While serving in the US military, alumnus Damian Blazy worked with MIT Sloan to examine the Navy’s fossil fuel use and the potential for biofuels. 

MIT Sloan alumnus Damian Blazy works for Oliver Wyman Consulting as coordinator of the Midwest Biofuels Initiative. While serving in the military under Vice Admiral Phillip Cullum, he partnered with the school to study the Navy’s use of fossil and bio-fuels.   


Damian Blazy has long been connected with sustainability at MIT Sloan. As special assistant to Navy Vice Admiral Cullum, he partnered with the school to examine the Navy’s petroleum use. He went on to earn his Executive MBA from MIT Sloan, and today is project coordinator for the Midwest Aviation Biofuels Initiative.

Rethinking inefficient procedures

As the world’s largest consumer of petroleum products, the Navy is highly sensitive to price volatility. The 2008 price spike boosted its annual fuel bill from $1.2 billion to $5.4 billion, pushing it to research greener forms of energy. Through MIT Sloan S-Lab and L-Lab Action Learning courses, students worked with Blazy on several energy-related projects. One examined policy and procedure changes that might reduce energy use. For example, Navy policy had specified that excess fuel allotted for training missions could be burned up by flying at higher speeds or conducting impromptu combat simulations. “This wasn’t as easy as coming up with a new rule,” Blazy says. “Oftentimes there was a cultural shift involved.”

Another project evaluated the viability of developing camelina oil as a biofuel, taking into account the potential impact that commercialization might have on food prices. A third project looked at whether the military could partner with industry to create a viable biofuel market. “Everyone says they want to use biofuels, yet a viable marketplace has yet to develop,” Blazy says. “We wanted to know if we could work with airlines and cargo carriers to create a meaningful market.”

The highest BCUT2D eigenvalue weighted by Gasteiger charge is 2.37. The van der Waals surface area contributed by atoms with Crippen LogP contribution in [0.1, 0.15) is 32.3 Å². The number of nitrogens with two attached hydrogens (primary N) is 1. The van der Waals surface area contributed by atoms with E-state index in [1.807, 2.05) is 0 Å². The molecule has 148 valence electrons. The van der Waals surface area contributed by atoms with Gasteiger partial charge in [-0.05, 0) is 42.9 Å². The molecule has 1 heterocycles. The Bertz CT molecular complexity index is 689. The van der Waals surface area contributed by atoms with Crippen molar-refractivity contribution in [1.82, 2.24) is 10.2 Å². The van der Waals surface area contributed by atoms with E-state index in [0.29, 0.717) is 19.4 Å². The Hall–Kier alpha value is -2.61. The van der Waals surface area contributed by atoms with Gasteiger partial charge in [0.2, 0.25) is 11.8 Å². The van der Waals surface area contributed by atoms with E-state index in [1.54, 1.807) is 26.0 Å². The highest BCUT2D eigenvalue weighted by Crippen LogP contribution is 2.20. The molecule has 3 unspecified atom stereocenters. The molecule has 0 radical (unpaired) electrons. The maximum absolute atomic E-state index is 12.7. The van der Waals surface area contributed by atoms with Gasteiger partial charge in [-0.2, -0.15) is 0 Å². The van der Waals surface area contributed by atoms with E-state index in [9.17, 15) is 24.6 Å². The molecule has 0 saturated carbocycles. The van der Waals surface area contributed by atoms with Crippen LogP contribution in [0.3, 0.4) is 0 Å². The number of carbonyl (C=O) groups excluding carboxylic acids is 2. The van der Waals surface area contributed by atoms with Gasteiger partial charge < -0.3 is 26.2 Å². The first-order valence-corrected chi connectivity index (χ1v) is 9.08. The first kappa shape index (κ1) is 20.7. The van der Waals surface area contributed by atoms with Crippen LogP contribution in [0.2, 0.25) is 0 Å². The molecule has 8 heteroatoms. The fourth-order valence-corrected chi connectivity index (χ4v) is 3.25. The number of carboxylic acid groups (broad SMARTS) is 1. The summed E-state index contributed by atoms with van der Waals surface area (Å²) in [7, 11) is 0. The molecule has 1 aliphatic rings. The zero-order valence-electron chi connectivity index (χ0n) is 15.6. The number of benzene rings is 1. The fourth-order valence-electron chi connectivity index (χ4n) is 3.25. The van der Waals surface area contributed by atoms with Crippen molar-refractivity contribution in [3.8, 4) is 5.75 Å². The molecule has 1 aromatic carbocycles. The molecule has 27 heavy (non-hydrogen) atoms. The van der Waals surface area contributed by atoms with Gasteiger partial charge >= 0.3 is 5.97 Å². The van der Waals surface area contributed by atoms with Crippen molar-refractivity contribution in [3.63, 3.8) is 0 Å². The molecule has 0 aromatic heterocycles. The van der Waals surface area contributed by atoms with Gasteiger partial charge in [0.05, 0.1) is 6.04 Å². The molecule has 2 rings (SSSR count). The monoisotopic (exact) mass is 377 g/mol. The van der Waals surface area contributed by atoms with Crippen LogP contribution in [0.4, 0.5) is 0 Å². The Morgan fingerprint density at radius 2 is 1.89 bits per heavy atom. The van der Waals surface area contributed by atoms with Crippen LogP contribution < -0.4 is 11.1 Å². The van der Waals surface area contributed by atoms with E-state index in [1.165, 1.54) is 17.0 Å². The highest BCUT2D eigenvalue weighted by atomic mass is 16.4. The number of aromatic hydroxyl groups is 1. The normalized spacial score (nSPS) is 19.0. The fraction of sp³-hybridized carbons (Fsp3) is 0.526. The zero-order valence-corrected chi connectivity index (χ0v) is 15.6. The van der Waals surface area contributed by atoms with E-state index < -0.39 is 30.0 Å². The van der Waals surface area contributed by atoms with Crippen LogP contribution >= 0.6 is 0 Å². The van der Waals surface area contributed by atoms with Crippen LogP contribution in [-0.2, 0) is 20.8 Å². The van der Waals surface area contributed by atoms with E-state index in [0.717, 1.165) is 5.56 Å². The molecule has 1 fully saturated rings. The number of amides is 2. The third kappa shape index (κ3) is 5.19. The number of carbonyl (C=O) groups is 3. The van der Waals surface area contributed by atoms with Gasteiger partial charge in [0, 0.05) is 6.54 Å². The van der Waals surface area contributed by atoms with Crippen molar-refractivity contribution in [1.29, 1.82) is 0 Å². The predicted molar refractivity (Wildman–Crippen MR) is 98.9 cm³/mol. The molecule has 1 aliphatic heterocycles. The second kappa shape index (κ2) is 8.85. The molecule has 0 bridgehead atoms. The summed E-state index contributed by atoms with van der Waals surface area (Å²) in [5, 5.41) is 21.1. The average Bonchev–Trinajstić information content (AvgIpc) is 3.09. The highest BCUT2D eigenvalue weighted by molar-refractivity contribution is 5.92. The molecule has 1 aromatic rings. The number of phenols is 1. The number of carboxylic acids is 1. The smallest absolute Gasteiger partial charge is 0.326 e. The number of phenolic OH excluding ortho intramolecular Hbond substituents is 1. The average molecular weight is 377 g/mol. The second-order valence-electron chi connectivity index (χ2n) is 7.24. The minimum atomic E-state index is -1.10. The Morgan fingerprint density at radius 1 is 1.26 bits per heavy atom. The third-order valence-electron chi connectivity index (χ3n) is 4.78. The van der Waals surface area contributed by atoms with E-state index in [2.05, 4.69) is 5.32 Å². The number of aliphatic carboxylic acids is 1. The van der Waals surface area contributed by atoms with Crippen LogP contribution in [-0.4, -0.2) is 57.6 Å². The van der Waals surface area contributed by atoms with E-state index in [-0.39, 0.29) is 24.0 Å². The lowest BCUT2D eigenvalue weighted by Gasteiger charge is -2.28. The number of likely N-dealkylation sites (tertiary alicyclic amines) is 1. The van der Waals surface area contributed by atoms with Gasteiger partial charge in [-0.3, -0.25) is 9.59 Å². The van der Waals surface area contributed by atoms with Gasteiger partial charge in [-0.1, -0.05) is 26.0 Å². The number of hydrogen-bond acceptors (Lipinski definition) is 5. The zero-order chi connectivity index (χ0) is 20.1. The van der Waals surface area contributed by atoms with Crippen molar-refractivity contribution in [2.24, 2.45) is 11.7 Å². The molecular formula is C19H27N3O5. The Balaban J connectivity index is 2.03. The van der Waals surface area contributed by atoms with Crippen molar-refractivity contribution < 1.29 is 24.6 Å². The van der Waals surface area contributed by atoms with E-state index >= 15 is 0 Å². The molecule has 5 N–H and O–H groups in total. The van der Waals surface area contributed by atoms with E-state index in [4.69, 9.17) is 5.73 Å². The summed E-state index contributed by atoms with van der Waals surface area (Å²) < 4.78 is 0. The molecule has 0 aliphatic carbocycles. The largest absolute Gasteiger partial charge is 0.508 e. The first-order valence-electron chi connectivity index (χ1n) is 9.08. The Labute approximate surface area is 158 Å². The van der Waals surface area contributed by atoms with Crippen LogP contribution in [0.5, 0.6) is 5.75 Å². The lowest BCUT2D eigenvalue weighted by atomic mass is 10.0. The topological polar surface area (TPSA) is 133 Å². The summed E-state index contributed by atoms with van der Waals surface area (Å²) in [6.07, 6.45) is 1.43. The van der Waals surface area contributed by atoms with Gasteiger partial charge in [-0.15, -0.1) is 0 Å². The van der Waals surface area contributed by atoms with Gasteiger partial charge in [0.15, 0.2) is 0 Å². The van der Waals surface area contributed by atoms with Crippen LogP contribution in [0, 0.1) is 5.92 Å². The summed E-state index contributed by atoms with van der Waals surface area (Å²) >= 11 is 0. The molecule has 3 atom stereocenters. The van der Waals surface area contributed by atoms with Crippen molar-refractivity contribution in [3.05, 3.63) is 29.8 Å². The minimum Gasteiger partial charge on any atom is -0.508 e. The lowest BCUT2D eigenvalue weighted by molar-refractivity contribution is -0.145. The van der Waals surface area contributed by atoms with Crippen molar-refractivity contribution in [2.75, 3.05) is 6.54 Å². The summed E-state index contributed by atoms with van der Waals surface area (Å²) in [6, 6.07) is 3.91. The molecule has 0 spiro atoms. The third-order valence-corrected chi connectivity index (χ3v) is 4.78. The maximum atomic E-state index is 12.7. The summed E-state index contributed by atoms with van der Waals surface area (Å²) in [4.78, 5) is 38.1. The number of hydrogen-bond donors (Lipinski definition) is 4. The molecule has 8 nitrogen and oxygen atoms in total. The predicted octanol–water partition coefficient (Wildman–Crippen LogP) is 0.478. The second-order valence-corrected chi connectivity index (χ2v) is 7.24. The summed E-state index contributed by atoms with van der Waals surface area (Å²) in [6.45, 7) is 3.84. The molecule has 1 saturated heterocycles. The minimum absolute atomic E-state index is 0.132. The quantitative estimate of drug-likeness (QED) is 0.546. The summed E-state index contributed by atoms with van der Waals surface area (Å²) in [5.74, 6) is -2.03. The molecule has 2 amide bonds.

Because the Navy has such enormous energy needs, we wanted to see what actions it could take to stimulate the marketplace for alternative fuels.

The findings were quoted during a congressional session: even with demand for biofuels from the Navy and other key players, it would take further policy intervention and industry collaboration to provide the necessary financial investment and talent to the supply side.

Blazy completed MIT Sloan’s Executive MBA program while working on these projects, dividing his time between his base in Virginia and Cambridge. “Because I was working and going through the program at the same time, I could immediately apply the tools and skills I gained in the classroom,” he says. “It was really a two-year exercise in action learning.”

After completing his MBA, Blazy joined Oliver Wyman as a management consultant. He is coordinator of the Midwest Aviation Biofuels Initiative, where he is applying his academic and military experience to bring together organizations from across the biofuels value chain. “I’m confident that there is a future for biofuels,” he says. “The interest is there, we just need to leverage it to build a real market.”